In a clumsy sort of way they did what they probably should’ve done anyway (so did say several of the British newspaper opinion pieces). In the fanfare surrounding the volte-face the following was said: “today China is increasingly authoritarian at home, and more aggressive in its hostility to freedom everywhere else … if the free world doesn’t change Communist China, Communist China will change the free world.” We were reminded of the fact that in the 1970s (former US President) Nixon said he feared he had “created a ‘Frankenstein’ by opening the world up to the CCP.” It was starkly stated yesterday that this was “Prophetic.” I am reminded of something I learnt in an IR class: “Thucydides’s Trap.” * We were recommended to watch a talk in which political scientist Graham Allison sets out his thesis. Namely, the increasing antagonism between a rising China and the incumbent superpower, the USA, may portend to worse that the current posturing and pan-Pacific posturing. Tick-tock [Macedonia vs. Persia] … tick-tock [The Fall of Rome] … tick-tock [Europe vs. Ottomans] … TikTok [Colonial power struggles inc. Germany vs. England & then Japan vs. America too]. The punch–excuse the pun–line is that in 12 of 16 past geopolitical cases in which a rising power has confronted a ruling power, the result has been war.
According to Allison in 2012
According to Gideon Rachman in 2018
I’ll let you know something. Once it was said — muttered and murmured mutedly in order to check for rhyme as it was being etched — on the eve of a known near-certain to be humiliating death — I think here of (a) Icarus (Ancient Greek: Ἴκαρος // sun of Labyrinthine) and (b) the punch-(excuse the pun)-line of the song that begins: “Well they tell me of a pie up in the sky / Waiting for me when I die / But between the day you’re born and when you die / They never seem to hear even your cry” — with an exclaimed uplift of a twist at end (?), the following sombre lines:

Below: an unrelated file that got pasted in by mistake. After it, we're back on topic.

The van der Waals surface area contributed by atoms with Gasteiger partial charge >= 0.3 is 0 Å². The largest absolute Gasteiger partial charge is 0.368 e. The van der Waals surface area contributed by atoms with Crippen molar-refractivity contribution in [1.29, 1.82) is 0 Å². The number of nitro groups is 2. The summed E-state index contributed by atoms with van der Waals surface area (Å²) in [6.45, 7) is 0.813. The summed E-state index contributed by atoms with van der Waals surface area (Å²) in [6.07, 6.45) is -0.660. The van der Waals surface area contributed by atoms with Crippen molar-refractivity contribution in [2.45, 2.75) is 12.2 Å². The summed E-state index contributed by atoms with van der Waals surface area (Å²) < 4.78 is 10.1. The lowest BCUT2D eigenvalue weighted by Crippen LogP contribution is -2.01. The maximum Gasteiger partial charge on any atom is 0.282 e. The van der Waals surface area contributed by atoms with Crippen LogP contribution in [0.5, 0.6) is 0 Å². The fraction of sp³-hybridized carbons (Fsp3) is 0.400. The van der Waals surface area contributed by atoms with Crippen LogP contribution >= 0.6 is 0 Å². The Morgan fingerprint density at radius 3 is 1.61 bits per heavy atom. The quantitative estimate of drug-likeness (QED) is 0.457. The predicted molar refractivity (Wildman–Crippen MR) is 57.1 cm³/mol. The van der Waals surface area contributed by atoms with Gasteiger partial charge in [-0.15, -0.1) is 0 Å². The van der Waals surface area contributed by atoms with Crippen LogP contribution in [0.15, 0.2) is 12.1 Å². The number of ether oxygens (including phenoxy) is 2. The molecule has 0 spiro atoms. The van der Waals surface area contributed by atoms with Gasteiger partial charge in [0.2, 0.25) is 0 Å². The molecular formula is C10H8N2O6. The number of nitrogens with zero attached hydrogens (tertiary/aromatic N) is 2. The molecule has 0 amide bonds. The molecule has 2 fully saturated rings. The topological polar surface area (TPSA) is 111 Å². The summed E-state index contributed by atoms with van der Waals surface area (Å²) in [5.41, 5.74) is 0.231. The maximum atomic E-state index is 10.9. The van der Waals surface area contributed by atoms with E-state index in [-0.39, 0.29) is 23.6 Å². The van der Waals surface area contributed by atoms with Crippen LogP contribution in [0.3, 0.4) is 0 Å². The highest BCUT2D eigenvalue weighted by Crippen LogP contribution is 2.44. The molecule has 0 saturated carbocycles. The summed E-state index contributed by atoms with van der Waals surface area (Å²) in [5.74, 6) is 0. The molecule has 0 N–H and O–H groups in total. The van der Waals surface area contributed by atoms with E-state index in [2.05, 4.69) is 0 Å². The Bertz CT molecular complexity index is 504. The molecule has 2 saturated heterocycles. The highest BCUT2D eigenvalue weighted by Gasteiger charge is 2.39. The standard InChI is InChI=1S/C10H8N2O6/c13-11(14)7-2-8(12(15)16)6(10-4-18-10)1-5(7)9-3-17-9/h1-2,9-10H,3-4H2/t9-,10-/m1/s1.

You see, it was the speaker of those now hallowed lines that said too — in a tome he wrote whist entombed within the rock-like stone walls of The Tower (the Kentish rag-stone of the time now largely reupholstered in Portland stone–i lapse in to remorse, not reverie, as I think of Brighton Rock, Lyme Regis , the Portsmouth Maritime Museum, the third floor exhibition of The Museum of London, Docklands, the National Maritime Museum’s rooms on the Elizabethan era of voyage, discovery and conquer &, Cardiff Docks oh, dear fictitious reader, it’s all moored to the Quay of why and I ask you to pay heed to the following question too: can you tell heaven from hell?) — that, “it is not truth, but opinion that can travel the world without a passport.” Is this, I wonder, a case in point:
D’ya get me? careless whispers; grapes so devine.
— § —
* The ancient Greek historian Thucydides had observed that the Peloponnesian war (431-404 BCE) was a result of the growth of Athenian power and the fear that this caused in Sparta.
Relevant reads, oh my fictitious one!:
Bidoonism, A. (2020, March). Mask wars. Retrieved, https://bidoonism.com/2020/03/19/mask-wars/.
Bidoonism, A. (2020, July). Short-termism. Retrieved, https://bidoonism.com/2020/07/22/short-termism/.